If you know the call well, then you know exactly what the writer meant. But that’s no help. So I am delighted that along with the words, the listener will also be able to hear the birds themselves: and, I very much hope, be able to tune into the birds in the garden and greet them by name.
For most people, birdsong is a lovely mush, the elevator-music of outdoors, something that people are vaguely aware of without really listening to it. It is a bit like Sir Thomas Beecham’s famous remark: ‘The English may not like music, but they absolutely love the noise it makes.’
A liking for the music, rather than the mere noise it makes, begins with a learning of the instruments of the orchestra. If you can begin to learn the names of the instruments of the great avian orchestra, then you begin to find the first stirrings of the deeper kind of love: the love for the music rather than the noise. It is not too much to say that one of the great joys of my life has been my learning of birdsong.
It began for me in the Luangwa valley in Africa, when I met a world-master of birdsong, Baron Robert Stjernstedt, and he taught me about the black-collared barbet’s duet and the bird that sings ‘three cheers for the BBC’ and the bird that makes a call ‘like a lost soul falling down the bottomless pit’.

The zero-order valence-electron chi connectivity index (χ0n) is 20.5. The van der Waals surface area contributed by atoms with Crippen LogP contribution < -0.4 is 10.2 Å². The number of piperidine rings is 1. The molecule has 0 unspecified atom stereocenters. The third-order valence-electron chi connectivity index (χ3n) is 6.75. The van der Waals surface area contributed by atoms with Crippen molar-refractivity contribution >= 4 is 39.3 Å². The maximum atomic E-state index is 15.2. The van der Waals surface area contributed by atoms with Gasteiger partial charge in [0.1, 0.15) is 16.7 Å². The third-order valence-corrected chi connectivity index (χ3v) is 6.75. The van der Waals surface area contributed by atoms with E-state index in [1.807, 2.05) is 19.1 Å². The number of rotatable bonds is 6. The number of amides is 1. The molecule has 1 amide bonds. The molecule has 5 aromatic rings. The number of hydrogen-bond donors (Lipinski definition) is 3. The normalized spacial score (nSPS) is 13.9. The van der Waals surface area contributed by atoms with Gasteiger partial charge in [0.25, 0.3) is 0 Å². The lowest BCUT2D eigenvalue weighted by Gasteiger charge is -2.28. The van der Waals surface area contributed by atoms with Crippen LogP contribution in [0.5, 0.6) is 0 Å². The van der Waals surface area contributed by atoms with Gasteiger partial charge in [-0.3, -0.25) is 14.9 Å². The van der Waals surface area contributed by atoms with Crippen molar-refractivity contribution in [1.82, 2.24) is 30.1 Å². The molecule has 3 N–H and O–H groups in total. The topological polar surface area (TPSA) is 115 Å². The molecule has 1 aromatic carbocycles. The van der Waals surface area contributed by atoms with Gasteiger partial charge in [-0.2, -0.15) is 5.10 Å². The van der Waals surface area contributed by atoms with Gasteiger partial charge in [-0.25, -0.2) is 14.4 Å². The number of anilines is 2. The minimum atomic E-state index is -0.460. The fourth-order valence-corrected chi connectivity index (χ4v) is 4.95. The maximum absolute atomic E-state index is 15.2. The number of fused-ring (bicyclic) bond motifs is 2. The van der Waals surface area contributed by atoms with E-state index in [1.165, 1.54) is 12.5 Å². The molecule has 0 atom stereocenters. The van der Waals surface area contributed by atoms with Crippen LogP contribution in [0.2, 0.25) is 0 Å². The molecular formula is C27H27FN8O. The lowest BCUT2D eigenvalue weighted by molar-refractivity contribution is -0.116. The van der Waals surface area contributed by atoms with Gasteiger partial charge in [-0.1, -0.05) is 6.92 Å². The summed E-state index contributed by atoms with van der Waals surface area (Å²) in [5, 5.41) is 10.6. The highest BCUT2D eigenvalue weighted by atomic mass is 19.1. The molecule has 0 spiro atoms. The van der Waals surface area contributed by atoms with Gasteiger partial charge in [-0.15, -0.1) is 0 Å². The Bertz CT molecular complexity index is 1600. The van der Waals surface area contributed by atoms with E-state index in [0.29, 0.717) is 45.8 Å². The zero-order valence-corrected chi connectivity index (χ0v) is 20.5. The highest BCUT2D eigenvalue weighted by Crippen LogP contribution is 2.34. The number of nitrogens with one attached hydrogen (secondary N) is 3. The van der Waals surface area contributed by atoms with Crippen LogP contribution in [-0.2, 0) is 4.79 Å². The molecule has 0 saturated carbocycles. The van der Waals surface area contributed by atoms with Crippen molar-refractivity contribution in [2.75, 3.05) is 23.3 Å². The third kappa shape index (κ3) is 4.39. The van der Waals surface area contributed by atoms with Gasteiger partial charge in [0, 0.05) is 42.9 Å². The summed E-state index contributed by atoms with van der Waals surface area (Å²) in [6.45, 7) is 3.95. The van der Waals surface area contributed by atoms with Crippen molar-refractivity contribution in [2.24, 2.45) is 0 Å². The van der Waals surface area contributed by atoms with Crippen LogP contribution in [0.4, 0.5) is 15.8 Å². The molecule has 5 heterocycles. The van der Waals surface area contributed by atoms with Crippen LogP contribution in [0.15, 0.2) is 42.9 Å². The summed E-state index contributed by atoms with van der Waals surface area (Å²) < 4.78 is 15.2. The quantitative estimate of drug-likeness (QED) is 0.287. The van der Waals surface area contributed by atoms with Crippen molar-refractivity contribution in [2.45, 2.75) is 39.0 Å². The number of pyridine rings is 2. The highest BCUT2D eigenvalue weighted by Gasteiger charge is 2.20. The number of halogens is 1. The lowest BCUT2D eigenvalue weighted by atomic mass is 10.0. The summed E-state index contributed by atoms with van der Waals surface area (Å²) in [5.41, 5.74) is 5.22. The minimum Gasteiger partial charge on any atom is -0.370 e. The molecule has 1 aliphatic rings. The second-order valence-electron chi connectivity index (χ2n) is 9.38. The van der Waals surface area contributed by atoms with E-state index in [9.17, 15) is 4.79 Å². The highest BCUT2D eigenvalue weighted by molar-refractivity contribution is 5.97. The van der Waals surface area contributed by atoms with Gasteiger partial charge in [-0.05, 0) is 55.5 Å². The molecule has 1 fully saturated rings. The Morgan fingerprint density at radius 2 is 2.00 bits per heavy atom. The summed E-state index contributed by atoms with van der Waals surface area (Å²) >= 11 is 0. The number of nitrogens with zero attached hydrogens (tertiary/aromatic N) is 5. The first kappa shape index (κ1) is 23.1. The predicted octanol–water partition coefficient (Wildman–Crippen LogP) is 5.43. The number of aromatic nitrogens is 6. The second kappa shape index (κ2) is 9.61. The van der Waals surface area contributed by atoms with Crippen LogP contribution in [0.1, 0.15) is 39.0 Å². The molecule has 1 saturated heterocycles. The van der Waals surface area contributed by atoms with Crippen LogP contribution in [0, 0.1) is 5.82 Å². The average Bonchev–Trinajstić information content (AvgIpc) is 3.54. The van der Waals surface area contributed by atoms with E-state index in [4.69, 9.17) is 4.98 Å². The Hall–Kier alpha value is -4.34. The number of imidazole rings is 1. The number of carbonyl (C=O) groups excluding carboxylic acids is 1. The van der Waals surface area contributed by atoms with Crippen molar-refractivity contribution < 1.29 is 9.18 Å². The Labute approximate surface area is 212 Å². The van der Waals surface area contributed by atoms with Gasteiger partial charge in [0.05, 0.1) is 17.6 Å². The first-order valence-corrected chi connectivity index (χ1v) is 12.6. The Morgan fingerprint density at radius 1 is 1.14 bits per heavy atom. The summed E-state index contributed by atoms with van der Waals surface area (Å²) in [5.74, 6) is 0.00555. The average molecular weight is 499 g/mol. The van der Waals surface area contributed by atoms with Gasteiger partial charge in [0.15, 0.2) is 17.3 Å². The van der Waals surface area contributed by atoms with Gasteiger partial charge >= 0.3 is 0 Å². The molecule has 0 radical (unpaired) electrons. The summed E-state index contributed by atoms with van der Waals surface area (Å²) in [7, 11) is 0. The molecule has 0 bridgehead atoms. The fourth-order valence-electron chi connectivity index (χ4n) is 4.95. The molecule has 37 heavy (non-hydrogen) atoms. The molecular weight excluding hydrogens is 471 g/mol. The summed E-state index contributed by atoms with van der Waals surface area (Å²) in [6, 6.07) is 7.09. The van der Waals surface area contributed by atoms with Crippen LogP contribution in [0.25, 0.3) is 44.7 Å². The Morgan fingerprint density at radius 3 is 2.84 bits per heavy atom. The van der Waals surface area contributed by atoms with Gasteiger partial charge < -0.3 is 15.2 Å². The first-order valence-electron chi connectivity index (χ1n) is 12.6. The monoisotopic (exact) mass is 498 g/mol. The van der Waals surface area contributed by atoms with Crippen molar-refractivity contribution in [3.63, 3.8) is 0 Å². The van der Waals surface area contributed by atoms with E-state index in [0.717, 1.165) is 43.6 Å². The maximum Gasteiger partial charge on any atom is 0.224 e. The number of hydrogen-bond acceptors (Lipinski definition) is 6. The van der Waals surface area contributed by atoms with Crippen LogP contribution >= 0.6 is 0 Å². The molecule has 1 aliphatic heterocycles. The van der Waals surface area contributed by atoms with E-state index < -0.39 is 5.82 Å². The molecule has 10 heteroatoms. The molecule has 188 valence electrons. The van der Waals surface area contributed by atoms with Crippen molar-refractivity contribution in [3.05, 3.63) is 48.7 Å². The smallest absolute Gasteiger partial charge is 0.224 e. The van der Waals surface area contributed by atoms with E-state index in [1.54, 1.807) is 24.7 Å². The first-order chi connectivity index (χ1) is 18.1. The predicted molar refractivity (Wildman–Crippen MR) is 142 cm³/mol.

And it carried on when I was researching a book about the RSPB’s great Minsmere bird reserve in Suffolk, where I learnt that avocets say kluut, and bitterns go boom and that nightingales explode with a twit twit twit jug jug jug. And as I learnt the names and the instruments and the voices, my love—well, no, it didn’t get greater, because how can any love be greater than love at first sight, that gorgeous unstoppable upwelling of feeling, the instinctive love of the gloriously nameless?
But with the names and the knowing, love becomes not greater but deeper. Knowledge does not spoil a love: knowledge enriches: above all, deepens. This book, and recordings will, I hope, offer the beginnings of knowledge.
It my belief that everybody’s life will be enriched by a slightly deeper relationship with the natural world: and the easiest and the best way to cultivate this is by looking at birds and listening to birds with just a little bit more knowledge: because with knowledge, the love becomes that little bit deeper, that little bit more charged with meaning.
Notes by Simon Barnes
The music on this recording is taken from the NAXOS and MARCO POLO catalogues
HAYDN Quartet NO 32 in C major Op 33 No 3
VIVALDI The Four Seasons
GRIEG Piano Music Volume 8 Lyric Pieces
VAUGHAN WILLIAMS The Lark Ascending
PROKOFIEV Peter and the Wolf
SAINT-SAËNS Carnival of the Animals
COATES Sleepy Lagoon
VIVALDI Flute Concerto in F major Op 10 No 5
SAINT-SAËNS Carnival of the Animals
SAINT-SAËNSCarnival of the Animals
LISZT Works for Organ Légende: Saint François d’Assise: la predication aux oiseaux